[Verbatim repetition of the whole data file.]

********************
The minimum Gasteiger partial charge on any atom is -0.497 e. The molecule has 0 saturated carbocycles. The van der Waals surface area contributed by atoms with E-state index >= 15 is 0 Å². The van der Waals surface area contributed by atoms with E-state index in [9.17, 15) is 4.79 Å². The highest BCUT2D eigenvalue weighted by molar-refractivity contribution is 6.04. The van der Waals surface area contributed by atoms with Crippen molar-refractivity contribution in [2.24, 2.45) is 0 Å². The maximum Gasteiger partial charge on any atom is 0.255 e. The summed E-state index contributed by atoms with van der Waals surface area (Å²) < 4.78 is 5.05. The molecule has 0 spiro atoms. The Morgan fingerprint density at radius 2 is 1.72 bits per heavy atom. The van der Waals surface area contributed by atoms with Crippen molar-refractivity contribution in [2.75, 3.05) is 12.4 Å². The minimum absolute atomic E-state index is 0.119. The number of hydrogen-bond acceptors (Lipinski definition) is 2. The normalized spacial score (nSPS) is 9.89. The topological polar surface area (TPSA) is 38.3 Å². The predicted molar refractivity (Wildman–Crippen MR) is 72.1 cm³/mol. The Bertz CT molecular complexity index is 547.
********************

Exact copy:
The minimum Gasteiger partial charge on any atom is -0.497 e. The molecule has 0 saturated carbocycles. The van der Waals surface area contributed by atoms with E-state index >= 15 is 0 Å². The van der Waals surface area contributed by atoms with E-state index in [9.17, 15) is 4.79 Å². The highest BCUT2D eigenvalue weighted by molar-refractivity contribution is 6.04. The van der Waals surface area contributed by atoms with Crippen molar-refractivity contribution in [2.24, 2.45) is 0 Å². The maximum Gasteiger partial charge on any atom is 0.255 e. The summed E-state index contributed by atoms with van der Waals surface area (Å²) < 4.78 is 5.05. The molecule has 0 spiro atoms. The Morgan fingerprint density at radius 2 is 1.72 bits per heavy atom. The van der Waals surface area contributed by atoms with Crippen molar-refractivity contribution in [2.75, 3.05) is 12.4 Å². The minimum absolute atomic E-state index is 0.119. The number of hydrogen-bond acceptors (Lipinski definition) is 2. The normalized spacial score (nSPS) is 9.89. The topological polar surface area (TPSA) is 38.3 Å². The predicted molar refractivity (Wildman–Crippen MR) is 72.1 cm³/mol. The Bertz CT molecular complexity index is 547.